Monday morning and I’m bombarded with chatter about Miss Universe. And – shocker! – I do not care about this event, universe chatter be damned!
What I do care about is this:
We’re 2 days into our 16 Days of Activism campaign, trying to highlight violence against women and everyone’s responsibility to end it. And the world is talking about a beauty pageant?! Is this the 1950s?! Yes – perhaps it is.
The fact that #MissUniverse2017 (and every variation thereof) is trending while anything related to 16 Days, to violence against women, to gender-based violence is NOT says everything about what we prioritize on this planet.
So – when I’m feeling feisty and fed-up, I turn to Auntie Twitter so I can bitch freely – in short spurts. And I asked her this:
Someone please tell me what value a beauty competition adds:
to the women’s movement
to human rights
to respect and dignity for women
to body image
to girls’ confidence
to ending eating disorders
to valuing diversity
BECAUSE I DON’T SEE IT.
[I hear the trolls frothing at the mouth, itching to get at me with their oh-so-clever feminists-are-ugly-and-therefore-jealous-of-beautiful-women-therefore-are-pageant-haters-because-they-want-to-remake-the-world-as-they-are: sad, old, lonely, ugly – and bra-less]
So – I consulted Dr. Google and found an article from the Philippines asking if beauty pageants are sexist or feminist. They said: It may also be due to our misogynistic roots since our very culture relishes in the over-scrutiny and control of women’s bodies.
Guess what? Not just in the Philippines, sisters.
The article presents a nuanced view of beauty competitions – which I appreciate. On the one stilletto’ed shoe it argues that feminism is about freedom and if-you-love-it-go-for-it kind of stuff – to which I subscribe, to a certain extent. And then there’s the other shoe: body shaming, sexism, exploitation, misogyny, Stepford-Wifery and all sorts of other unsavory stuff.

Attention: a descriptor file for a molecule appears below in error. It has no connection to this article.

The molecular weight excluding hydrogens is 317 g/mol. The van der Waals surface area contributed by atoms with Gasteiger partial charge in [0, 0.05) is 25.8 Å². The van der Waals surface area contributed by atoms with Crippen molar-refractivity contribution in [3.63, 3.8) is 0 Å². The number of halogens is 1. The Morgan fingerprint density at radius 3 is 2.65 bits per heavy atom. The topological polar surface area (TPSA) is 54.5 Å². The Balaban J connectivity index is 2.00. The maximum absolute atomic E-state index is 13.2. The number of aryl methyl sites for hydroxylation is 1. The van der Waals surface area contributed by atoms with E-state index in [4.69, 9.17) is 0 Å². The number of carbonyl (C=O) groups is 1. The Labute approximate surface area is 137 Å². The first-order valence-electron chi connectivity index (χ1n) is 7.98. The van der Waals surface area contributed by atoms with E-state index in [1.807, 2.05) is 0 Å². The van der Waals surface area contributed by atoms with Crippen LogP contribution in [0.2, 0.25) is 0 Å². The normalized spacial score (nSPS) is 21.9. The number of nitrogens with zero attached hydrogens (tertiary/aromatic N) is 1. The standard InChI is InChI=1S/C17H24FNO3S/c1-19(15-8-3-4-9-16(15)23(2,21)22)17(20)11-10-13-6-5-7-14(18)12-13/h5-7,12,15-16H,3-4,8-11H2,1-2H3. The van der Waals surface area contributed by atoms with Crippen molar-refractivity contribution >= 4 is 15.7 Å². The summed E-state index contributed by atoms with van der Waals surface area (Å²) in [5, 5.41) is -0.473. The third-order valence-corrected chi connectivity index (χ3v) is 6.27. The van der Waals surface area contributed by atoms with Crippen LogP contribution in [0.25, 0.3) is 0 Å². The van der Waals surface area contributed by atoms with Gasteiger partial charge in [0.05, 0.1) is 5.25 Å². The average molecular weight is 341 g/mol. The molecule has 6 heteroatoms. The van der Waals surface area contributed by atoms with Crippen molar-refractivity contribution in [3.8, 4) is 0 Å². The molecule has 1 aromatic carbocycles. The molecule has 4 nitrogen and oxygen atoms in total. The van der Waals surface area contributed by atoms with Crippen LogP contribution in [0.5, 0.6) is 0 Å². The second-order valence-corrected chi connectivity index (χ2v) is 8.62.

[Anyone interested in setting up a Feminist-Universe competition – without the Miss/Mrs crap – please call me]
Nuanced-article says more, essentially arguing that this industry perpetuates all this stuff while doing little to counter it. Do we blame the pageant for people’s behavior? [Let’s make a parallel here with the guns-don’t-kill-people-people-kill-people sort of BS logic that is often used to counter these arguments]
Even if you subscribe to the don’t-blame-the-guns rationale, I still believe that the industry (guns, beauty, whatever) needs to be held accountable for the toxic behaviors it encourages, as the article says.
Because, all of the above is precisely the stuff that – guess what?! – FUELS violence against women. In fact, it is both a cause and consequence of such violence. The objectification of women certainly doesn’t contribute to our agenda to END violence against women and girls, right?! Additionally, women who have experienced violence are even more likely to experience all of these things. It’s a cycle – a seemingly-neverending one.
Enter: 16 Days of Activism!
This campaign started in 1991. So it has been running for 27 years. 27 years of 16 days means 432 days of activism – more than a year’s worth of activism.
[Wow – that’s a lot of activism, you might be thinking!]
But we’re talking about 432 days over 27 whole years, which is 9855 days. So 16 is clearly not enough days.
But, in one year, there are 349 supposedly non-activist days (for some, that is). Which brings me to this point: if the world insists on objectifying women through these rubbish pageants and whatnot, couldn’t you at least find ANOTHER day to do it?!